Better than any wrong chemicals on your board are no chemicals at all.
You are talking about spraying the board after soldering, which is actually no solder mask but something in the direction of conformal coating, except there's nothing conformal about it when you don't use a coating specifically designed for this purpose. Painting or coating a board after assembly is very critical and you have to pay big attention to any component that doesn't want foreign material somewhere inside - most prominently connectors, switches, piezo buzzers and potentiometers.
Keep in mind that the materials used for solder mask, lamination, coating and whatnot are usually carefully chosen to not interact with each other or with anything else on the board - flux, components, various metallic alloys, ...
Also, different thermal expansion properties are a huge issue: A coating that expands a lot when hot will kick away any components that happen to be in its way.
Expansion of your coating may also happen if it is hygroscopic (has the tendency to trap water molecules inside of its own molecular structure).
You may end up having a board with copper traces or component connections corroding away as time passes, and this effect may be worse compared to a board with naked copper traces.
Also, as you mention, flammability is an issue - and acrylic paint or glue is usually flammable to the max. (Ask a PCB shop that does flexible/rigid PCBs. They would love to use acrylic glue to attach the flexible polyimide layer to the rigid FR4 material, because acrylic glue has fantastic mechanical properties, but without adding tons of nasty, flame-retardant chemicals, the acrylic glue would be prone to start a hell-fire.) In addition, I highly doubt that the spray paint you mention is able to withstand temperatures you would need when repairing the board. The paint may become charred, and this means you release carbon from its organic, polymeric molecules. Carbon is conductive, so pretty much anything that looks burnt on a piece of electronics will create unwanted shunt resistors and thereby modify the original circuit, to put it in a careful way. Once the unwanted carbon resistors are so low-ohmic that they dissipate more and more power as current is continuously fed towards them, they are a good recipe for disaster.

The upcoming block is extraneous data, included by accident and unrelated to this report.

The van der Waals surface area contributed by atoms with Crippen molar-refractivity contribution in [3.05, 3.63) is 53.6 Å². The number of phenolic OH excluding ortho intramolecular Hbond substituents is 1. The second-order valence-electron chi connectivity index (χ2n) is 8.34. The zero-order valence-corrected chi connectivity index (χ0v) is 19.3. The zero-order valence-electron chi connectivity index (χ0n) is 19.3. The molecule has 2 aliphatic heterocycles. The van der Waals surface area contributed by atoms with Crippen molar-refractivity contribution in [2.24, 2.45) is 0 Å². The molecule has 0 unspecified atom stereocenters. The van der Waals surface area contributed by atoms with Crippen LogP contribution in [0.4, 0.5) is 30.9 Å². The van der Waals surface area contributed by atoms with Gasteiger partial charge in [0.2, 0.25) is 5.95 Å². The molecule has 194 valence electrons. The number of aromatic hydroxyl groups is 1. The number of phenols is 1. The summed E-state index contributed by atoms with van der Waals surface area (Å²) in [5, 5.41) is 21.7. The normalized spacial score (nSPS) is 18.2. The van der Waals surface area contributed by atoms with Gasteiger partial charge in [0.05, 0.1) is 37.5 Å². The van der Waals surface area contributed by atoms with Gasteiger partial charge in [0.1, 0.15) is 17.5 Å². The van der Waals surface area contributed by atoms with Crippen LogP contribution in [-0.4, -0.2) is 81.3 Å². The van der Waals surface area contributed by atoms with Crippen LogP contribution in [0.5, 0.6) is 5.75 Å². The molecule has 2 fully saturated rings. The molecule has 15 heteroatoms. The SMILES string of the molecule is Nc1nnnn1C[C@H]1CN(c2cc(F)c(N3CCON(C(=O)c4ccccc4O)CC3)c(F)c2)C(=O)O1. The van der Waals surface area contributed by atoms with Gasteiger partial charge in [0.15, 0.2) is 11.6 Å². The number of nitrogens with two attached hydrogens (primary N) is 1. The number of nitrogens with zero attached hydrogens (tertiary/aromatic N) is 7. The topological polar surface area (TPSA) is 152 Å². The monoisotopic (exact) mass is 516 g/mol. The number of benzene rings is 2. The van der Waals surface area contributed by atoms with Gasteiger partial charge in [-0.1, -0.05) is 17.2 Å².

With no solder mask, NiAu or Sn coating over all the copper on your board would be a good choice.
Here's an example of a board with no coating and NiAu on the traces:
This is a piece of excellent HP test equipment, there's nothing cheapo about it. (Note how there's another board with solder mask in the picture.)
The process is called ENIG (electrodeless nickel, immersion gold). Immersion tin (Sn) is also not bad, and can be done by hobbyists.
I've searched some more, and here's an example of a board with tinned traces and no mask or coating:
Again, from a piece of equipment built to last for decades (HP 5245L Frequency Counter, I happen to have two of them and they run like new after some fixing effort).
Alternatively, there are sprays for this exact purpose, often with material similar to flux.
If it's just a small board, you could also use a soldering iron and solder wire to carefully cover the traces with tin. Just be careful to not overheat the board - the traces might delaminate. A temperature below 350°C on the tip of your soldering is a very good idea! Excessive tin can be wiped away with silicone rubber (available in the form of insulation tubing) while still hot or removed with solder wick. The ugly remains of flux can be washed away using cheap alcohol from a drugstore.
Something quite similar is available on the market: You can order ready-made boards with a HAL surface. HAL, in this case, is not a super-computer on a spaceship, but means "Hot Air Leveling": The board is entirely dipped into hot solder and hot air is used to blow away excessive solder after the dipping process. These boards are made by the millions and millions, mainly for consumer products. Compared to chemically deposited surfaces like ENIG (NiAu) or immersion Sn, this is simple and cheap, but has the disadvantage that you won't get very even pads (important for BGA or QFN packages) and you apply quite a lot of thermal stress on your board because you dip the entire board in liquid metal: Through-hole copper vias are stressed and may break and the core may delaminate. However, I bet you have dozens of these boards in your home.